Amir and Hassan grow up together in Kabul in the seventies. Amir is the son of a rich and influential man, Hassan the son of his handicapped but very appreciated servant. The boys seem inseparable, but despite everything there is always the difference in standing. And then on the day of the big kite competition in Kabul something happens that turns their friendship upside down. In the beginning of the eighties Amir and his father flee to America, where Amir marries and becomes a writer. But his past with Hassan is haunting him. Then he is called to Pakistan by the dying best friend of his late father and he finally hears the secret that changes the meaning of his past. In the end he has to go back to Kabul (which is now ruled by the Taliban) to come to terms with his past and save Hassan's son.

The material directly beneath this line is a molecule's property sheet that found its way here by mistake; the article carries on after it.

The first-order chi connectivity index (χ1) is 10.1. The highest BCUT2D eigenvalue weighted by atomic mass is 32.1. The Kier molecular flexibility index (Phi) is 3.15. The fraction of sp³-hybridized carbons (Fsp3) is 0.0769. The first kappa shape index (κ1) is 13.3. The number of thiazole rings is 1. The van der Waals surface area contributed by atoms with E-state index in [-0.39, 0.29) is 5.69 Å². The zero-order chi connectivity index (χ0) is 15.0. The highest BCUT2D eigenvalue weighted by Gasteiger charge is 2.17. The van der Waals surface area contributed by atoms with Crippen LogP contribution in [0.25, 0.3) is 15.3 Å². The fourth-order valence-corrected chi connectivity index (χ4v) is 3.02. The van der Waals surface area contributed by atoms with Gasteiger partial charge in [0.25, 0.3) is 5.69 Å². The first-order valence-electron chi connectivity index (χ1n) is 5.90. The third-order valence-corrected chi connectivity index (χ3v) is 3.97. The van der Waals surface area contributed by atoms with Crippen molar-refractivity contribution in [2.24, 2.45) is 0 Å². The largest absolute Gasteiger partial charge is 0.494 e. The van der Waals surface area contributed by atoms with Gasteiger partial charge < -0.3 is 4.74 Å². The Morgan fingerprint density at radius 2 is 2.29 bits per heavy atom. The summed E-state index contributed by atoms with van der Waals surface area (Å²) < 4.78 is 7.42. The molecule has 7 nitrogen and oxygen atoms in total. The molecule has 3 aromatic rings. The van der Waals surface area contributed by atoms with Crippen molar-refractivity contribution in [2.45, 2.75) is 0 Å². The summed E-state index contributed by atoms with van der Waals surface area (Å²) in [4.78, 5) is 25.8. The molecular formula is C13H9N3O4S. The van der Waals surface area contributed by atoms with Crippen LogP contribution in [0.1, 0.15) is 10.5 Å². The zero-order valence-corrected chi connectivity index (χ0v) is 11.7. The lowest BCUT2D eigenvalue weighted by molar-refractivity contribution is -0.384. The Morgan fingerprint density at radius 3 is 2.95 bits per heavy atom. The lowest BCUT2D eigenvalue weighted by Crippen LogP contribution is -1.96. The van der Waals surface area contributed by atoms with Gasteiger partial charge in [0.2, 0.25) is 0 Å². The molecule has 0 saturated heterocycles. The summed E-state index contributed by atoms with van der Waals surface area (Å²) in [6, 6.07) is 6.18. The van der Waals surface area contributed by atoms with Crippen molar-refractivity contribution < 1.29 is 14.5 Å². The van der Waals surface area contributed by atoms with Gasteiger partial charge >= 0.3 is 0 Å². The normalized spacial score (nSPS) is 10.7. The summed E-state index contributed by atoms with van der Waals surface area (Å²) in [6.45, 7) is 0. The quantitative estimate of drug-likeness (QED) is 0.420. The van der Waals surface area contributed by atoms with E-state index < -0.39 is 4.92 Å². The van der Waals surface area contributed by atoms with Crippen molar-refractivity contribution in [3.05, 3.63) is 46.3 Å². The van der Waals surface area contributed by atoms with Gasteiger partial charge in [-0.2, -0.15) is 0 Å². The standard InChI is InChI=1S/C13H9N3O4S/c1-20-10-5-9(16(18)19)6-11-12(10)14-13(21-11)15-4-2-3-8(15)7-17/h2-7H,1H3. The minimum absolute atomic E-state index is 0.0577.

This is truely a magnificent book that grips you from the first page. It is awful and beautiful and contains every aspect of life: friendship, treason, love and a villain and gives wonderful descriptions of Central Asia and the Afghan culture as well.
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3 of 3 people found the following review helpful By Simmo on 22 Mar. 2007
Format: Paperback
I new nothing about Afganistan and its people before I read this book and clearly it educated me about the sad recent history of this country. The lesson is never jump to conclusions based on the generalisms lazy journalists are so oft to promote. Whilst the book does a reasonable job of emphasising certain of the nations character, the truth (as conveyed by Hosseini) is that Afganistan, like every other country, has the same cross section of people as anywhere else; bullies and cowards, generous to the mean. All of the "good" characters have terrible flaws which clearly drive the central theme of the novel. This book made we want to visit the country, meet more Afgans and understand more clearly the anguish they feel for their beautiful country.